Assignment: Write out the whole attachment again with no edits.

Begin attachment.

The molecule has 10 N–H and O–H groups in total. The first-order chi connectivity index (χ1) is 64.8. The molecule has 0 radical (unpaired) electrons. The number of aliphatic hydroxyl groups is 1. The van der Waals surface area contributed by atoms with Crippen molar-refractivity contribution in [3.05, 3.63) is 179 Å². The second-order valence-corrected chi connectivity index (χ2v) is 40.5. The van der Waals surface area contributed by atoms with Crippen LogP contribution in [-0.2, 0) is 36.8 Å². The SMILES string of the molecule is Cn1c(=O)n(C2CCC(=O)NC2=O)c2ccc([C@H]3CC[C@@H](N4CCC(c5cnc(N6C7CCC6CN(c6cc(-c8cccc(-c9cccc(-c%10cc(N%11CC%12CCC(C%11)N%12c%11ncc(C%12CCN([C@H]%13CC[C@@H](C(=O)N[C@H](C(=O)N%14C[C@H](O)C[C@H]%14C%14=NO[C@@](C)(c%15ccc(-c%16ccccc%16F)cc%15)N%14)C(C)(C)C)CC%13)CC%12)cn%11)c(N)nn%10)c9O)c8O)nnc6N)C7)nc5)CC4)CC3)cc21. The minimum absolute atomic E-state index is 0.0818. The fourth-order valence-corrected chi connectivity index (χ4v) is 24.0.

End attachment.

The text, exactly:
The molecule has 10 N–H and O–H groups in total. The first-order chi connectivity index (χ1) is 64.8. The molecule has 0 radical (unpaired) electrons. The number of aliphatic hydroxyl groups is 1. The van der Waals surface area contributed by atoms with Crippen molar-refractivity contribution in [3.05, 3.63) is 179 Å². The second-order valence-corrected chi connectivity index (χ2v) is 40.5. The van der Waals surface area contributed by atoms with Crippen LogP contribution in [-0.2, 0) is 36.8 Å². The SMILES string of the molecule is Cn1c(=O)n(C2CCC(=O)NC2=O)c2ccc([C@H]3CC[C@@H](N4CCC(c5cnc(N6C7CCC6CN(c6cc(-c8cccc(-c9cccc(-c%10cc(N%11CC%12CCC(C%11)N%12c%11ncc(C%12CCN([C@H]%13CC[C@@H](C(=O)N[C@H](C(=O)N%14C[C@H](O)C[C@H]%14C%14=NO[C@@](C)(c%15ccc(-c%16ccccc%16F)cc%15)N%14)C(C)(C)C)CC%13)CC%12)cn%11)c(N)nn%10)c9O)c8O)nnc6N)C7)nc5)CC4)CC3)cc21. The minimum absolute atomic E-state index is 0.0818. The fourth-order valence-corrected chi connectivity index (χ4v) is 24.0.